Joseph Krist, another longtime municipal credit consultant and analyst, traces political buzz in public finance back to the environmental movement of the 1970s and the continuing evolution of the media. “The real difference is the volume of political news that is available,” he said. “We used to have FCC equal-time rules and those were done away with in the 1980s. People began to realize that twenty-four-hour news could be effective in changing policy and changing views. Then we had the advent of the Internet and the case of Citizens United, which created an infrastructure and a flow of funding that basically didn’t exist.
The political tension that affects all facets of modern life has already become what coldly calculated funding decisions should be. Politics has always played a role. “In a democratic system, there is no other way,” said Frank Shafroth, an attorney and educator who previously managed congressional affairs for the Municipal Securities Regulatory Board. “One cannot be elected or re-elected without committing to help local leaders and communities meet their needs.”
“There is almost nothing related to public finance that is not entangled in politics,” Oliver said. “The size of public loans dwarfs many local budget activities, so everyone wants a piece. This ranges from selecting projects to be financed to choosing underwriters, bond advisors, feasibility consultants, contractors, vendors, participation of minority companies. and so on.”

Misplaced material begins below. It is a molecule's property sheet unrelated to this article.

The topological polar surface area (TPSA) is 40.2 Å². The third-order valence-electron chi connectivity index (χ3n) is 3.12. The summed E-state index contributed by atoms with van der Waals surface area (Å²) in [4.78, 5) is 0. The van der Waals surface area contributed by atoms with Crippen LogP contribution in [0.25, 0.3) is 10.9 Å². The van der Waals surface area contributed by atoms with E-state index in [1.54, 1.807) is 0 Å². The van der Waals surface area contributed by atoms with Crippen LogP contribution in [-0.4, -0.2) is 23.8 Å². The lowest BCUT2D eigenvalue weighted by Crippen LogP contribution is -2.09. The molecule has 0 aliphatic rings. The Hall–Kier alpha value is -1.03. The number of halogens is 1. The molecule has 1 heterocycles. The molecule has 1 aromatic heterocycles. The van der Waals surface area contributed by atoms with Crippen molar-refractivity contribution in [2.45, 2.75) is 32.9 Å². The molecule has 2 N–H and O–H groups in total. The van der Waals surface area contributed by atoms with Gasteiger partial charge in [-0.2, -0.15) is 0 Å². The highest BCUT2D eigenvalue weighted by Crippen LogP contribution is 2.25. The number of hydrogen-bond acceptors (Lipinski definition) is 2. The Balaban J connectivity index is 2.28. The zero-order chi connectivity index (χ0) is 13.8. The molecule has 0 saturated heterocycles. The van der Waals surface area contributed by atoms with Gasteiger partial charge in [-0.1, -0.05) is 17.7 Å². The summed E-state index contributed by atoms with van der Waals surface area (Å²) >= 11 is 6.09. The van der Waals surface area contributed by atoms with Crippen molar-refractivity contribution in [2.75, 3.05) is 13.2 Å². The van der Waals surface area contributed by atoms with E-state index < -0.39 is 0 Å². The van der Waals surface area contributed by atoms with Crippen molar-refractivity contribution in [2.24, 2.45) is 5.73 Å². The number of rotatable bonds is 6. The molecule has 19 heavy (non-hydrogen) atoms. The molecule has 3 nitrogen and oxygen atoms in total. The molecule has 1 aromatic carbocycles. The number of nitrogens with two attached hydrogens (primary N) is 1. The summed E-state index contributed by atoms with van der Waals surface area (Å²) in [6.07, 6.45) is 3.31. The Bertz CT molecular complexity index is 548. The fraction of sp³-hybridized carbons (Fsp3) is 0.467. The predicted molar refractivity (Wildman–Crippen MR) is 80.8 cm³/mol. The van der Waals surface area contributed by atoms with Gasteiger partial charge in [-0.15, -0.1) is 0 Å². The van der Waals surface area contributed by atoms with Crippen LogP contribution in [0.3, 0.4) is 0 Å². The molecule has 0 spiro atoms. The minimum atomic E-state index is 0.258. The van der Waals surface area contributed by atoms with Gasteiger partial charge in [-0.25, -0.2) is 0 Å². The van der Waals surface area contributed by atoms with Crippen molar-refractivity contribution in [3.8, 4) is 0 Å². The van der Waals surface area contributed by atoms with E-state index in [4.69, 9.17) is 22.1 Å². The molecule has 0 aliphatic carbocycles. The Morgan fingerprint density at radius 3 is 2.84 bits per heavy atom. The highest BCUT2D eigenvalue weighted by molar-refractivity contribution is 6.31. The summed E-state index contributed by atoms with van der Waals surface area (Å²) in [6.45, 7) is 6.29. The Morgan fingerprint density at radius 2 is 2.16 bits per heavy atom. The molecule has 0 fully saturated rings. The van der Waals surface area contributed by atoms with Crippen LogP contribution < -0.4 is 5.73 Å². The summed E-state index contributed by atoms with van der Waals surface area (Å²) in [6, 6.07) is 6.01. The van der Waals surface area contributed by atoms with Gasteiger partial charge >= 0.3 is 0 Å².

The challenge of trying to regulate the effects of fiduciary policy is also occurring globally. “The question of whether environmental issues are affecting credit ratings, especially when it comes to oil and weapons, is a sensitive one,” Shafroth said. “There are differences between the US and the EU, where investors are required to comply with the Sustainable Financial Disclosure Regulation, while corporations face stricter mandates in the form of the Corporate Sustainability Reporting Directive. “.
As the Securities and Exchange Commission tries to figure things out in the US by exploring regulations targeting ESG, the industry remains insulated by years of regulatory inertia.
“The fact that state and local governments still have discretion over what and how much they disclose to investors is mind-boggling,” Oliver said. “The decision about what is material to investors is a matter for the investors, not for the underwriters and their various advisers who are employed by the issuers.”
The market may be facing another chapter in the saga as the midterms approach next month, and control of both chambers appears to be up in the air. Republicans have already promised a scrutiny of President Biden’s infrastructure spending should he gain control of the committees.
The idea of trying to regulate politics outside of the municipal marketplace strikes Samuels as bad policy.
“We have so much diversity and complexity in our emissions that trying to apply rules across the board right now, particularly at the federal level, is not a good idea,” he said. “We need more experience with actual financings before we can think about setting federal rules on ESG disclosures. On the other hand, there is no question that those promoting green bonds will likely face more questions and scrutiny than general financings.”